When I was growing up in the 1960’s, my dolls looked a lot like me. Not exactly like me, because I didn’t have blue eyes or sun-drenched blonde hair. But they wore dresses, as I did, and their skin was white, like mine. Through a technological miracle, I could pull Chatty Cathy’s string, and she would speak short sentences in English. Back then, English was the only language I heard at home, school, or even on television.
At the time, I gave little thought to diversity of any kind. The other boys and girls who lived in my post-World War II suburb were white. I remember seeing people with disabilities only in the grocery store or at church; they were almost always older folks who walked with crutches or a cane, such as my maternal grandfather. Shows that reflected more diverse populations, like Sesame Street, came after my childhood.
I haven’t been a child, or even bought toys for one, in years. Throughout those years, parents and their children have lobbied toy companies to make dolls that reflect a wider variety of our world’s population. Thanks to advocacy by parent groups, dolls lining the shelves of toy stores today are more likely to have different features. According to Cosmopolitan magazine, British toymaker MakieLab allows kids to customize 3-D printed dolls in different sizes, shapes, colors, hair types, and abilities. For example, children can order dolls that have hearing aids or use walking sticks for mobility.
Relatively recently, the Toy Like Me campaign on Facebook (#toylikeme) has called for greater “diversity in the toy box.” These parents envision toys that look more like and act more like their own children, many of whom have disabilities.
A National Public Radio report notes this trend is not necessarily new. The American Girl doll line has for years offered doll accessories such as arm crutches, leg braces, a wheel chair, allergy-free lunch or a diabetes kit that includes insulin pumps, pens, glucose tablets and a blood sugar monitor. However, the trend appears to be accelerating, with more companies adding characters with disabilities to their toy lines. Furthermore, some manufacturers are expanding their vision of where these dolls might live or play. For example, Lego introduced a figure of a boy using a wheelchair. That character is sold as part of a city park set, playing at the park with other kids, rather than being associated with a hospital or physical therapy clinic.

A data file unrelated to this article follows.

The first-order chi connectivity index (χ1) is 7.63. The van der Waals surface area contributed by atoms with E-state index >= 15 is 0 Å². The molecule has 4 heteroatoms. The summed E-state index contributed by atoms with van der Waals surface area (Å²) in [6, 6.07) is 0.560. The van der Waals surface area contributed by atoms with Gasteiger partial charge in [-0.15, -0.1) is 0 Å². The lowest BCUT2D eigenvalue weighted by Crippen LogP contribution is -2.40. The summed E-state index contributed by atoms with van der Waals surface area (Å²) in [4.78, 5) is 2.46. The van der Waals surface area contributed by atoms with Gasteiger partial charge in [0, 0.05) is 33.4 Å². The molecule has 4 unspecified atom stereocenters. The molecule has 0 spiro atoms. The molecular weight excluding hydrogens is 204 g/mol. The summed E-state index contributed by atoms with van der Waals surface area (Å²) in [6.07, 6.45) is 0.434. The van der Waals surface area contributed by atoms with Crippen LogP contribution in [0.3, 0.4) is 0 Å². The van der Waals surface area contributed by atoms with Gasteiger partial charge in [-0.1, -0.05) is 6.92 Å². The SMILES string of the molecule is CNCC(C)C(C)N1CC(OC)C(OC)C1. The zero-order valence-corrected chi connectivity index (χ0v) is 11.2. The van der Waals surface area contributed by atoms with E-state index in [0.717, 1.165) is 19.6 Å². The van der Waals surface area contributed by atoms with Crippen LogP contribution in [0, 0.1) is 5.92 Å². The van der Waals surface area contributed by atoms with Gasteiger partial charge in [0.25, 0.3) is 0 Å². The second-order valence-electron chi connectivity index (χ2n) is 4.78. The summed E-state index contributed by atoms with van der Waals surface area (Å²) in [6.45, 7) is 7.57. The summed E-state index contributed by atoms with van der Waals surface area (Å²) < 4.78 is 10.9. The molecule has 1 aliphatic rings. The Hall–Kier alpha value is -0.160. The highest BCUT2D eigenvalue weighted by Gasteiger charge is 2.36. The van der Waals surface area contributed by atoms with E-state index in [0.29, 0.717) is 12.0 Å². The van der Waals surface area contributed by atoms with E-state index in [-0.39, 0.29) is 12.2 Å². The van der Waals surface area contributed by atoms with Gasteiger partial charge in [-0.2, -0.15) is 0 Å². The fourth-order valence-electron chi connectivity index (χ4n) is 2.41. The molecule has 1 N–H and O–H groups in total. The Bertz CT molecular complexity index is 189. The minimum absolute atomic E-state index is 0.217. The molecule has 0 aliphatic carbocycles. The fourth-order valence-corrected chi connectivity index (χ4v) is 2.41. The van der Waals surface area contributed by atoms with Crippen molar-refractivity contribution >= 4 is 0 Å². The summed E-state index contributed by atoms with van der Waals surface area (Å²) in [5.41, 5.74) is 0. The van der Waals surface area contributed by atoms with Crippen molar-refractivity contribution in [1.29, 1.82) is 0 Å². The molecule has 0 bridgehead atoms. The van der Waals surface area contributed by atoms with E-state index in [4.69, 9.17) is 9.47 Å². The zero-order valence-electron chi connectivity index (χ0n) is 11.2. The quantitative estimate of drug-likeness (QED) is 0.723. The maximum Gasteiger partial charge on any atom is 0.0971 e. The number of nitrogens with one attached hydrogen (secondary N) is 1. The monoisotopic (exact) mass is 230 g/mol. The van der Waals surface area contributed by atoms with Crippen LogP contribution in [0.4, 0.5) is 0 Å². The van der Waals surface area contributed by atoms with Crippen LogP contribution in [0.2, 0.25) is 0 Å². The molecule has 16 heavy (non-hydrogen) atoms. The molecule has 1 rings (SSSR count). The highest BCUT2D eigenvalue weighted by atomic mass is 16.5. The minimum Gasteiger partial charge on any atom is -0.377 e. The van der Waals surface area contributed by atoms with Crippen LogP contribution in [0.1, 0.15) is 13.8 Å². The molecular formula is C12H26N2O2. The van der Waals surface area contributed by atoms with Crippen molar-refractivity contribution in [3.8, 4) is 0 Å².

Significantly, manufacturing dolls with disabilities is NOT just about kids with disabilities feeling better about themselves when they can play with a “mini-me.” As the NPR story notes, Social Psychologist Sian Jones of Goldsmiths University in London and other researchers have found that ALL children benefit from playing with toys representing disability. The reason? Playing with such toys helps kids develop empathy.
As an advocate for people with disabilities, I’m heartened by these changes. Now, children without disabilities might be more likely to understand their friends and family members who have disabilities. And the message will be transmitted to kids through the universal language of play.
Molly Klocksin has been a Case Advocate at Disability Rights Nebraska for nearly 16 years. She holds a bachelor’s degree in journalism from the University of Wisconsin-Eau Claire and a master’s degree in counseling from Doane University, Lincoln.